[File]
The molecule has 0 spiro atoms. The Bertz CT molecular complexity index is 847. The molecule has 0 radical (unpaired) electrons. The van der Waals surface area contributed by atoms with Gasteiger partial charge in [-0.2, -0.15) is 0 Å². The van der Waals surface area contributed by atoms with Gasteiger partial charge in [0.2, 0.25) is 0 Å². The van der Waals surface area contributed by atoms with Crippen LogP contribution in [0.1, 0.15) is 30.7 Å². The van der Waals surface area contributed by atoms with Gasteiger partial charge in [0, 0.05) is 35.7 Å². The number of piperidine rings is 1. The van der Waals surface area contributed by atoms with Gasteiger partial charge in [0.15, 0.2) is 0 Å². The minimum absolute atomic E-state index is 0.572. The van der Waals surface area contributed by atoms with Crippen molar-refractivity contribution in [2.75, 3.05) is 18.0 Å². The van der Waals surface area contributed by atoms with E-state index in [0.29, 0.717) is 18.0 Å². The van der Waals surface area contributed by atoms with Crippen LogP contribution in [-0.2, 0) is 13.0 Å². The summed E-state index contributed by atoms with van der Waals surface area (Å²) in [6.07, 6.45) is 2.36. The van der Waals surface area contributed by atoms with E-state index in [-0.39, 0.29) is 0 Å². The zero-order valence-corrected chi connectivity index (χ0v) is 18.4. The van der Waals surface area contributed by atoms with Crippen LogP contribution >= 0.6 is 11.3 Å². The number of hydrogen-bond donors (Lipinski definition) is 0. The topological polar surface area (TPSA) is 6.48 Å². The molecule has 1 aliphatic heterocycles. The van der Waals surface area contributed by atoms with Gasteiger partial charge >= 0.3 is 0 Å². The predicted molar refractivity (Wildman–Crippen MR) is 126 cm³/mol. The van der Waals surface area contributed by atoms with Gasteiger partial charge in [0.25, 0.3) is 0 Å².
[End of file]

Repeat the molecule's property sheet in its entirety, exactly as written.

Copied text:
The molecule has 0 spiro atoms. The Bertz CT molecular complexity index is 847. The molecule has 0 radical (unpaired) electrons. The van der Waals surface area contributed by atoms with Gasteiger partial charge in [-0.2, -0.15) is 0 Å². The van der Waals surface area contributed by atoms with Gasteiger partial charge in [0.2, 0.25) is 0 Å². The van der Waals surface area contributed by atoms with Crippen LogP contribution in [0.1, 0.15) is 30.7 Å². The van der Waals surface area contributed by atoms with Gasteiger partial charge in [0, 0.05) is 35.7 Å². The number of piperidine rings is 1. The van der Waals surface area contributed by atoms with Gasteiger partial charge in [0.15, 0.2) is 0 Å². The minimum absolute atomic E-state index is 0.572. The van der Waals surface area contributed by atoms with Crippen molar-refractivity contribution in [2.75, 3.05) is 18.0 Å². The van der Waals surface area contributed by atoms with E-state index in [0.29, 0.717) is 18.0 Å². The van der Waals surface area contributed by atoms with Crippen LogP contribution in [-0.2, 0) is 13.0 Å². The summed E-state index contributed by atoms with van der Waals surface area (Å²) in [6.07, 6.45) is 2.36. The van der Waals surface area contributed by atoms with E-state index in [-0.39, 0.29) is 0 Å². The zero-order valence-corrected chi connectivity index (χ0v) is 18.4. The van der Waals surface area contributed by atoms with Crippen LogP contribution >= 0.6 is 11.3 Å². The number of hydrogen-bond donors (Lipinski definition) is 0. The topological polar surface area (TPSA) is 6.48 Å². The molecule has 1 aliphatic heterocycles. The van der Waals surface area contributed by atoms with Gasteiger partial charge >= 0.3 is 0 Å². The predicted molar refractivity (Wildman–Crippen MR) is 126 cm³/mol. The van der Waals surface area contributed by atoms with Gasteiger partial charge in [0.25, 0.3) is 0 Å².